It's not clear, but that's why this is a fun season. Big characters, surprising moves, and finally, some actual movement away from the original David and Goliath labels.
Did flipping on the Davids make sense?
For Christian and Gabby as a pair, yes. And also for each of them individually, but maybe less so for Christian. With Carl at the top of the power structure, there was a clear hierarchy within the Davids: the tight trio of Carl, Davie, and Nick were at the top, with Carl calling the shots from the comfort of his hammock. Christian was the fourth, and Gabby clearly at the bottom (made crystal clear by Carl intentionally hiding the plan to boot Alison from her, while looping in Angelina). Had they stayed David Strong to the final five as Carl apparently planned, Christian is an easy boot at F5, and Gabby has to win at firemaking to reach the finals. This is obviously not an acceptable outcome for either Christian or Gabby, from their perspective, so they had to do something.
Flipping to the Alison-Mike-Kara trio also makes sense, because they're a less-tight threesome. Gabby and Alison are clearly close, and Christian and Mike get along well with each other. Of the five, Kara seems the least connected, so it's believable that she could be at the bottom, and it's possible that a promise was made (but not shown) that Christian and Gabby would flip only if Kara was the next target. If not, the move is a bit more tenuous. But there's been nothing to really suggest Kara is tightly aligned with Mike and/or Alison so far.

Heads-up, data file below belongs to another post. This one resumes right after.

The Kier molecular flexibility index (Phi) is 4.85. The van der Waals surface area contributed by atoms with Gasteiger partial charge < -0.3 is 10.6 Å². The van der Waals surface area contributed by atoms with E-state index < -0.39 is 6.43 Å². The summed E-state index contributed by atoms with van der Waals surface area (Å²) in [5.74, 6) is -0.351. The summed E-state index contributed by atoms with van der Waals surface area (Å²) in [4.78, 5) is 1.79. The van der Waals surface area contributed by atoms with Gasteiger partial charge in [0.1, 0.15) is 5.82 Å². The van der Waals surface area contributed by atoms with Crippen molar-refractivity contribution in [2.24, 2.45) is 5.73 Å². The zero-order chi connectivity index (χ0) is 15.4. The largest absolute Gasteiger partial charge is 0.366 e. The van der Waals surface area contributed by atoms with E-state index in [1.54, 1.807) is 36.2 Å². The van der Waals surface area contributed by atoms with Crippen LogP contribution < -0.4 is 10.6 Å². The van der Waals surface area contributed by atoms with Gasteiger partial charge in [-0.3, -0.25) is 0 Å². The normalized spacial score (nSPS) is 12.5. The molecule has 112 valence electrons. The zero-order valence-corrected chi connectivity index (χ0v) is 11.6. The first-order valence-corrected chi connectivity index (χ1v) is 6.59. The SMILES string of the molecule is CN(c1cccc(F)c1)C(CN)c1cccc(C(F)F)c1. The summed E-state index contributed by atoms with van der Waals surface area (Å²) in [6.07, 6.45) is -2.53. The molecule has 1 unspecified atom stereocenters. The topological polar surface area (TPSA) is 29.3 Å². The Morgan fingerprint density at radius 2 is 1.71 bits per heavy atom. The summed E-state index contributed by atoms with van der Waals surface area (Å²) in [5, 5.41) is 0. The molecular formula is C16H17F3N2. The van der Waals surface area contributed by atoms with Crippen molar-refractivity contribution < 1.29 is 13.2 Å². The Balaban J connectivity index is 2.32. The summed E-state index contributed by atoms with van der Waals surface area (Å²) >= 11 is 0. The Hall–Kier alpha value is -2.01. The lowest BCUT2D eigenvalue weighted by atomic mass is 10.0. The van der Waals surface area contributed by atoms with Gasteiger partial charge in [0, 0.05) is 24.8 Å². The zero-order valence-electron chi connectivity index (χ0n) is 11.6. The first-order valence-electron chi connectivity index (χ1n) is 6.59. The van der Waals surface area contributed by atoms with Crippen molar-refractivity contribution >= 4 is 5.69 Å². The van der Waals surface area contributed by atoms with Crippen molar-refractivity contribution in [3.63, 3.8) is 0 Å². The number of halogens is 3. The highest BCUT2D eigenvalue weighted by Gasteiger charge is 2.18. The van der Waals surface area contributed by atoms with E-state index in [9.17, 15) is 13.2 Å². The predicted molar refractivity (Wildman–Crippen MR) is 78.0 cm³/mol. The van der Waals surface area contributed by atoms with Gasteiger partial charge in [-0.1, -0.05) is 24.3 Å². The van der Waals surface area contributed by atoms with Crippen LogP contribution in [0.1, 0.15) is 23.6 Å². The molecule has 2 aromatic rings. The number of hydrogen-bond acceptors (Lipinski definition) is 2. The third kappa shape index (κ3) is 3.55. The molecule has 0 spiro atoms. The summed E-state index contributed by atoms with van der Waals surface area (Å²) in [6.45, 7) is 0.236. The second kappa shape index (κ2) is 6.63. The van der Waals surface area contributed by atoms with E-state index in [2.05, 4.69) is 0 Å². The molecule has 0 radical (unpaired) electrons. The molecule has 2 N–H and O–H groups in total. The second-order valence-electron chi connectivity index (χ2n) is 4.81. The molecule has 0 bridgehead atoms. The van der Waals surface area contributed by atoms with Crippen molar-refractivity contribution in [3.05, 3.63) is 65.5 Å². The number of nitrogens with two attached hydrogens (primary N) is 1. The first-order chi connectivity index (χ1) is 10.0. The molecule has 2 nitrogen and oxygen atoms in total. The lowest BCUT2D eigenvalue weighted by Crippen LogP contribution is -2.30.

This is also where things appear more murky for Christian personally, though. From Gabby's perspective, the move is great: she's definitely moving up into Top 4 territory, which at least gives her a shot at Final Three. She's tight with both Christian and Alison, and can use that to bide time and make closer connections with Mike and Kara. There's no real threat (to her) of blowback from the Davids, because they had already cut her from their alliance. It's a win, all around. Ideally, as the preview shows, she also wants to step out of Christian's shadow. Maybe not immediately, but soon.